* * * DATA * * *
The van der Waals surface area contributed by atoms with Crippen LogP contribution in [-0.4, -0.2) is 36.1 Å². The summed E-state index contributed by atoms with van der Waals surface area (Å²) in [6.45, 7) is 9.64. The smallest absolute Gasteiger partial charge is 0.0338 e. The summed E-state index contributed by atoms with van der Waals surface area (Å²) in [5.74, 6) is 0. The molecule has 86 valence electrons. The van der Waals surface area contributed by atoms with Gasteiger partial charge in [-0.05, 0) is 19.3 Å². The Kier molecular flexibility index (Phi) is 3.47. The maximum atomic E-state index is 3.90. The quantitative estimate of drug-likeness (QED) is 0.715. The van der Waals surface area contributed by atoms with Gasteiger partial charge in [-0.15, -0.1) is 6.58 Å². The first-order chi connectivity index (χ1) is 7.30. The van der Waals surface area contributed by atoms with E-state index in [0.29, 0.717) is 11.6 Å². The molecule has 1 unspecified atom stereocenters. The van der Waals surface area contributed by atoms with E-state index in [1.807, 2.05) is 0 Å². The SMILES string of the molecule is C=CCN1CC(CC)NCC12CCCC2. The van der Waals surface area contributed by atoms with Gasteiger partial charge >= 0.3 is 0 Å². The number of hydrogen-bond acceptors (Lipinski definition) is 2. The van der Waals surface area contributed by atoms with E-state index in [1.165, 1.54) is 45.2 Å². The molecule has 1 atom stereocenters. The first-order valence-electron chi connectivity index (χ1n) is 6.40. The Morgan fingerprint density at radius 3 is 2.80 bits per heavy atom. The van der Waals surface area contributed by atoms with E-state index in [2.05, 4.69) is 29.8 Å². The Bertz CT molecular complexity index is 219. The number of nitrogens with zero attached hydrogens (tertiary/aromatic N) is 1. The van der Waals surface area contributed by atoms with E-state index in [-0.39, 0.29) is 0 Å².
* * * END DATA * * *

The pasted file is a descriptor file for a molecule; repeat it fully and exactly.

The van der Waals surface area contributed by atoms with Crippen LogP contribution in [-0.4, -0.2) is 36.1 Å². The summed E-state index contributed by atoms with van der Waals surface area (Å²) in [6.45, 7) is 9.64. The smallest absolute Gasteiger partial charge is 0.0338 e. The summed E-state index contributed by atoms with van der Waals surface area (Å²) in [5.74, 6) is 0. The molecule has 86 valence electrons. The van der Waals surface area contributed by atoms with Gasteiger partial charge in [-0.05, 0) is 19.3 Å². The Kier molecular flexibility index (Phi) is 3.47. The maximum atomic E-state index is 3.90. The quantitative estimate of drug-likeness (QED) is 0.715. The van der Waals surface area contributed by atoms with Gasteiger partial charge in [-0.15, -0.1) is 6.58 Å². The first-order chi connectivity index (χ1) is 7.30. The van der Waals surface area contributed by atoms with E-state index in [0.29, 0.717) is 11.6 Å². The molecule has 1 unspecified atom stereocenters. The van der Waals surface area contributed by atoms with E-state index in [1.807, 2.05) is 0 Å². The SMILES string of the molecule is C=CCN1CC(CC)NCC12CCCC2. The van der Waals surface area contributed by atoms with Gasteiger partial charge >= 0.3 is 0 Å². The number of hydrogen-bond acceptors (Lipinski definition) is 2. The van der Waals surface area contributed by atoms with E-state index in [1.165, 1.54) is 45.2 Å². The molecule has 1 atom stereocenters. The first-order valence-electron chi connectivity index (χ1n) is 6.40. The Morgan fingerprint density at radius 3 is 2.80 bits per heavy atom. The van der Waals surface area contributed by atoms with E-state index in [2.05, 4.69) is 29.8 Å². The Bertz CT molecular complexity index is 219. The number of nitrogens with zero attached hydrogens (tertiary/aromatic N) is 1. The van der Waals surface area contributed by atoms with E-state index in [-0.39, 0.29) is 0 Å².